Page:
Oastler, Richard: see, The Fleet Papers.
Ogilvie, William: Birthright in land by William Ogilvie of Pittensear with biographical notes by D. C. Macdonald. London, K. Paul, 1891. xxxii, viii, 436 p.
Oppenheim, H. B.: see, Demokcratische Studien.
[An] outline of the various social systems & communities which have been founded on the principle of co-operation. With an introductory essay, by the author of “The philosophy of necessity.” London, Longman, Brown, Green, & Longmans, 1844. cxiv, 252 p.
Overstone, Samuel Jones Loyd: The evidence, given by Lord Overstone, before the select committee of the House of Commons of 1857, on Bank Acts, with additions. London, Longman, Brown, & Co., 1858. x, 306 p.
Owen, Robert: Mr. Owen's proposed arrangements for the distressed working classes, shown to be consistent with sound principles of political economy: in three letters addressed to David Ricardo, Esq. M. P. London, Longman, Hurst, Rees, Orme & Brown, 1819. 102 p.
_______ : An explanation of the cause of the distress which pervades the civilized parts of the world, and of the means whereby it may be removed. London, The British and foreign philanthropic society, 1823. 12 p.
_______ : Report of the proceedings at the several public meetings, held in Dublin, by Robert Owen, Esq. On the 18th March--12th April--19th April and 3d May; preceded by an introductory statement of his opinions and arrangements, at New Lanark; extracted from his “Essays on the formation of human character.” Dublin, J. Carrick & son, 1823. xxxvi, 161 p. 2 tab.
_______ : The first discourse on a new system of society; as delivered in the Hall of Representatives, at Washington, in the presence of the president of the United States, the president elect, heads of departments, members of congress, etc. On the 25th of February, 1825, by Robert Owen, of New Lanark. Manchester, A. Heywood, 1825. 16 p.
_______ : Lectures on an entire new state of society, etc. [London, 1830.] 220 p. (The title page is missing.)
_______ : Remarks on the rational systemrn, as developed by Robert Owen, Esq., and on the prospects of society, in reference to its introduction into practice. By a cooperator. 2. ed. with additional illustrations. London, Strange, Berger & Purkiss. 1832. 12 p.
_______ : Manual of “the Association of All Classes of All Nations.” Founded May 1, 1835. London, the Institution, 1835. iv, 57 p.
_______ : Public discussion, between Robert Owen, late of New Lanark, and the Rev. J. H. Roebuck, of Manchester. Revised and authorized by the speakers. R. B. Grindrod, Esq., in the chair. Manchester & London, A. Heywood, Hetherington & Wakelin, 1837. [iv,] 168 p.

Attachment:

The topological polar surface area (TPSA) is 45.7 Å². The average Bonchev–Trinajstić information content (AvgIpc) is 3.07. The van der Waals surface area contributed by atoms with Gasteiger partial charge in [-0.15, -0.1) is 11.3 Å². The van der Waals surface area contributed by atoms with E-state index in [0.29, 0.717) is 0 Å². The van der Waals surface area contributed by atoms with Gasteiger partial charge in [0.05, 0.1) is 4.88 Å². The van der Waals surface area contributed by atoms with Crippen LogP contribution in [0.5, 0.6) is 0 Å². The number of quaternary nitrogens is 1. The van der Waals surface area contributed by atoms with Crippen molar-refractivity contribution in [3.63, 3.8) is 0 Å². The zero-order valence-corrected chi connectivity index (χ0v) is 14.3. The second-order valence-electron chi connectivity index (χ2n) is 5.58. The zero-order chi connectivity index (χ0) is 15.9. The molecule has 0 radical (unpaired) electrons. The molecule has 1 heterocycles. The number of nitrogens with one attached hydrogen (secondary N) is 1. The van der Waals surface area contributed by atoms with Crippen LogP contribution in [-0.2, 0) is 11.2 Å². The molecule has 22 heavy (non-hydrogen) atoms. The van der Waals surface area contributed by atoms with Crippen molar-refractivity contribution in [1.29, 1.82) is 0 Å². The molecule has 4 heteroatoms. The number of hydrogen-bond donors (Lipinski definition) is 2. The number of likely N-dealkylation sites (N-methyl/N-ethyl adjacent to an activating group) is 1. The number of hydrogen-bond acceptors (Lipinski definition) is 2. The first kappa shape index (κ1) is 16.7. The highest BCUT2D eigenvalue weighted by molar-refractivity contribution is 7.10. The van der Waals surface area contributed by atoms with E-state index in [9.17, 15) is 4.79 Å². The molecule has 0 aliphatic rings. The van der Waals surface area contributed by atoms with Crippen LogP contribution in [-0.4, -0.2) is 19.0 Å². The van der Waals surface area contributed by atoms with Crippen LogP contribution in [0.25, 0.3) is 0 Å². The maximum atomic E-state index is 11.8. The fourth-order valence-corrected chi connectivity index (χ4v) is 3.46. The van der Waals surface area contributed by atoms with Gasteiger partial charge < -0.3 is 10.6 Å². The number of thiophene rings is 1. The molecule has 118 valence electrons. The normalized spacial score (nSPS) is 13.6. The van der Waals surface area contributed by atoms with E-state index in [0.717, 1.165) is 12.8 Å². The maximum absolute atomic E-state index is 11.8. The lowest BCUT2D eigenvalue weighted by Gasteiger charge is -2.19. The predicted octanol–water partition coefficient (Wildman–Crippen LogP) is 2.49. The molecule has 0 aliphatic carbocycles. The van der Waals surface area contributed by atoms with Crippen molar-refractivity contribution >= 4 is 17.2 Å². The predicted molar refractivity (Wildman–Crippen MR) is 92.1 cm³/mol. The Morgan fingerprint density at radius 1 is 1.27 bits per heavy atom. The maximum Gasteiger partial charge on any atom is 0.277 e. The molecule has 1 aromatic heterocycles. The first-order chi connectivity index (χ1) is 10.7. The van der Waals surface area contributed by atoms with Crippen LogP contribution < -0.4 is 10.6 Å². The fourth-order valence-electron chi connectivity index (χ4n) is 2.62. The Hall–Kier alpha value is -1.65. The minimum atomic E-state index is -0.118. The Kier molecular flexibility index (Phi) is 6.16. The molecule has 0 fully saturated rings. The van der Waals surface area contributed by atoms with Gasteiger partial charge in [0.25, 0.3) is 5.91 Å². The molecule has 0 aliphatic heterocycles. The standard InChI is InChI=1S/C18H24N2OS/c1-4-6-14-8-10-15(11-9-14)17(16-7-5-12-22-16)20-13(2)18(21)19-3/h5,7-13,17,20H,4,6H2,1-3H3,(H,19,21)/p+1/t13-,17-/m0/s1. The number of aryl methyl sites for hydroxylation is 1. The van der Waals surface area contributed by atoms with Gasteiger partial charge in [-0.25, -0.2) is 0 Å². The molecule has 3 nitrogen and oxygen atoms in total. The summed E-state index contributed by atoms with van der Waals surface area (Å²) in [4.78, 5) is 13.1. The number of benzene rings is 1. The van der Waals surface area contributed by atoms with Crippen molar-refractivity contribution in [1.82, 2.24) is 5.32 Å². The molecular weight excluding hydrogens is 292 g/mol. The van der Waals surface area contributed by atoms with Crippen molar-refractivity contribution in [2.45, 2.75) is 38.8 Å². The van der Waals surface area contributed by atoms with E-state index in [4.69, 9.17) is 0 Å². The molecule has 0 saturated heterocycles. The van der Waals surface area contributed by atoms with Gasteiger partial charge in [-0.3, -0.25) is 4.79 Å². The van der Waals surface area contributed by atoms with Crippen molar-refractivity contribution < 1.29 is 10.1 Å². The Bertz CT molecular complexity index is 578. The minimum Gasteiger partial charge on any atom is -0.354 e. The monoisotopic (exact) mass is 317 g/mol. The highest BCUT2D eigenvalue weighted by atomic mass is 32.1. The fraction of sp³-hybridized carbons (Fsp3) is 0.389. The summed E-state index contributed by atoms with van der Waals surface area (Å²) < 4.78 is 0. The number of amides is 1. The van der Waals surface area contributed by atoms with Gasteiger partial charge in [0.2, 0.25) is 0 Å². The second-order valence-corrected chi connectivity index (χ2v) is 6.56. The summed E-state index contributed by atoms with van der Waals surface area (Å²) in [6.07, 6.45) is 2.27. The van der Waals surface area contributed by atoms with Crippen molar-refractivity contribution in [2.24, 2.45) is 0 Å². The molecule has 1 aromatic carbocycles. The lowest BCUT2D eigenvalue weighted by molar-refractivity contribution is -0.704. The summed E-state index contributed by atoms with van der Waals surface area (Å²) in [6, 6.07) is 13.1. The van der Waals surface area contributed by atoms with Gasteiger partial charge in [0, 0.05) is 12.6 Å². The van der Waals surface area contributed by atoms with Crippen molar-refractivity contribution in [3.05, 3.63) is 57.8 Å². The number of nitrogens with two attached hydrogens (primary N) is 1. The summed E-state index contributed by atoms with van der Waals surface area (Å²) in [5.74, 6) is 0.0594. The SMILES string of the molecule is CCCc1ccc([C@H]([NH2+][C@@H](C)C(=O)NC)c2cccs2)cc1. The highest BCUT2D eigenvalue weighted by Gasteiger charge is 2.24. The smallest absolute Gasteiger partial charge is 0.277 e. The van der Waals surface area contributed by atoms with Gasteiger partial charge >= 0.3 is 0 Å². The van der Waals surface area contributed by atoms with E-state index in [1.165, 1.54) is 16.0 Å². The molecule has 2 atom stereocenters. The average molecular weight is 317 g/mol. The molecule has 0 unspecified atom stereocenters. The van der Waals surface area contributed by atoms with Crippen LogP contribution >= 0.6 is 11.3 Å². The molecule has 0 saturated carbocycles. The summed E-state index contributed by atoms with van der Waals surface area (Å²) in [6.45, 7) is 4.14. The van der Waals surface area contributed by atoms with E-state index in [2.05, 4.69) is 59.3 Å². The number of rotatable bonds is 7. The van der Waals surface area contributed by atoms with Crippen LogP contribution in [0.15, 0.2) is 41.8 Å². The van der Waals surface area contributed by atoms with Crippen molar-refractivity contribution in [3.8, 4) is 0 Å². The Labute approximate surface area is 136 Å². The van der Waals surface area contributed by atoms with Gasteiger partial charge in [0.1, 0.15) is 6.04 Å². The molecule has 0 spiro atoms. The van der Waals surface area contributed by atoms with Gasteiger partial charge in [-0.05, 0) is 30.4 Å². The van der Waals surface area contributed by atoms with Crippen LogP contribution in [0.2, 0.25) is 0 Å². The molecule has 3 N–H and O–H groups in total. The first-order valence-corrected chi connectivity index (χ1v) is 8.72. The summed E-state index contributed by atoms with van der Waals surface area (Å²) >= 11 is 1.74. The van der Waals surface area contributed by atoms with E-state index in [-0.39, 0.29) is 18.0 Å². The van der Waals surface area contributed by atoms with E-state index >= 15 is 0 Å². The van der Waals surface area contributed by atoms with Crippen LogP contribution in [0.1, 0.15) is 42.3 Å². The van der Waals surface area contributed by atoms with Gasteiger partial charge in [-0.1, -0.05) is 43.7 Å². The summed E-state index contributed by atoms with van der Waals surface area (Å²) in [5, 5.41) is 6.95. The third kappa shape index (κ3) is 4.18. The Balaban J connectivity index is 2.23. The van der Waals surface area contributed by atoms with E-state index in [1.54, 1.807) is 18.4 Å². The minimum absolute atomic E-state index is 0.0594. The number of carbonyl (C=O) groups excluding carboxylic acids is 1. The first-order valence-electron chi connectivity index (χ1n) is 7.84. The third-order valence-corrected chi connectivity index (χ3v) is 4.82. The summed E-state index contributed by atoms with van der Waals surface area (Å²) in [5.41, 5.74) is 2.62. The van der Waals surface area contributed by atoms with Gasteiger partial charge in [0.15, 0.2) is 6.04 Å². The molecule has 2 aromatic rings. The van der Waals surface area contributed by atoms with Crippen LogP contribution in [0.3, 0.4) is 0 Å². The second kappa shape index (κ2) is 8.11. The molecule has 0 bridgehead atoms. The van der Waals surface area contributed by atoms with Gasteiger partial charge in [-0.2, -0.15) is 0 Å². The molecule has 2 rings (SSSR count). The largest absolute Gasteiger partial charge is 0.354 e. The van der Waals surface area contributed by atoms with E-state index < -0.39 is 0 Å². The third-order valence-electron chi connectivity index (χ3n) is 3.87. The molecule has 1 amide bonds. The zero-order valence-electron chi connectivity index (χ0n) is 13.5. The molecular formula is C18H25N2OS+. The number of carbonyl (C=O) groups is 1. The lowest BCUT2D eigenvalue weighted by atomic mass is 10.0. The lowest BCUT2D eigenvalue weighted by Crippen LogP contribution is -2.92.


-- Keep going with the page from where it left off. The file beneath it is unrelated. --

_______ : A development of the origin and effects of moral evil, and of the principles and practices of moral good, exemplified in the following proofs of the irrationality of the old immoral world, contrasted by an exposition of the principles and practices which will ensure the rationality of the new moral World. Manchester & London, A. Heywood etc., 1838. 12 p.
_______ : Debate on the evidences of christianity; containing an examination of the social system, and of all the systems of scepticism of ancient and modern times, held in the city of Cincinnati, for eight days successively, between Robert Owen, of New Lanark, Scotland, and Alexander Campbell, of Bethany, Virginia. With an appendix by the parties. Complete in one volume. London, R. Groombridge, 1839. vii, 545 p.
_______ : A day at New Lanark, and a sketch of its present condition. By the editor of the “New Moral World.” Reprinted from No. 25 of the “New Moral World,” new series. Birmingham, F.B.S. Flindell, 1839. 12 p.
_______ : The marriage system of the new moral world; with a faint outline of the present very irrational system, as developed in a course of the lectures. 3. ed. Leeds, J. Hobson, 1839. 92 p.
_______ : Report of the discussion between Robert Owen, Esq., and the Rev. Wm. Legg, B. A., which took place in the town hall, Reading, March 5 & 6. 1839, on Mr. Owen's new views of society. London, Simpkin, Marshall, and Co., 1839. 36 p.
_______ : Lectures on the marriages of the priesthood of the old immoral world, delivered in the year 1835, before the passing of the new marriage act. With an appendix, containing the marriage system of the new moral world; and proving that the author never entertained the sentiments attributed to him by the opponents of socialism. 4. ed. Leeds, J. Hobson, 1840. 92 p.
_______ : do.
_______ : Lectures on the rational system of society, derived solely from nature and experience, as propounded by Robert Owen, versus socialism, derived from misrepresentation, as explained by the Lord Bishop of Exeter and others; and versus the present system of society, derived from the inexperienced and crude notions of our ancestors, as it now exists in all the opposing, artificial, and most injurious divisions in all civilized nations, but more especially in the British Empire and in the United States of North America. By Robert Owen. Delivered in London, at the Egyptian Hall, Piccadilly, in February, March, and April, 1841. London, The Home Colonization Society, 1841. iv, 188 p.
_______ : do.
_______ : A development of the principles and plans on which to establish self-supporting home colonies; as a most secure and profitable investment for capital, and an effectual means permanently to remove the causes of ignorance, poverty, and crime; and most materially to benefit all classes of society; by giving a right application to the now greatly misdirected powers of the human faculties and of physical and moral science. London, The Home Colonization Society, 1841. viii, 79, 47, 10 p. 2 plates.
_______ : Dialogue entre la France, le monde et Robert Owen, sur la nécessité d'un changement total dans nos systèmes d'éducation et de gouvernement. Paris, Imprimerie centrale de Napoléon chaix et Ce, 1848. 36 p.
_______ : The revolution in the mind and practice of the human race; or the coming change from irrationality to rationality. London, E. Wilson, 1849. xxxii, 171 p. (With the dedication of the author in his own handwriting: For Mr. Court & Miss Machb'n/from their friend/the author/ London 12 October 1848/Robert Owen.)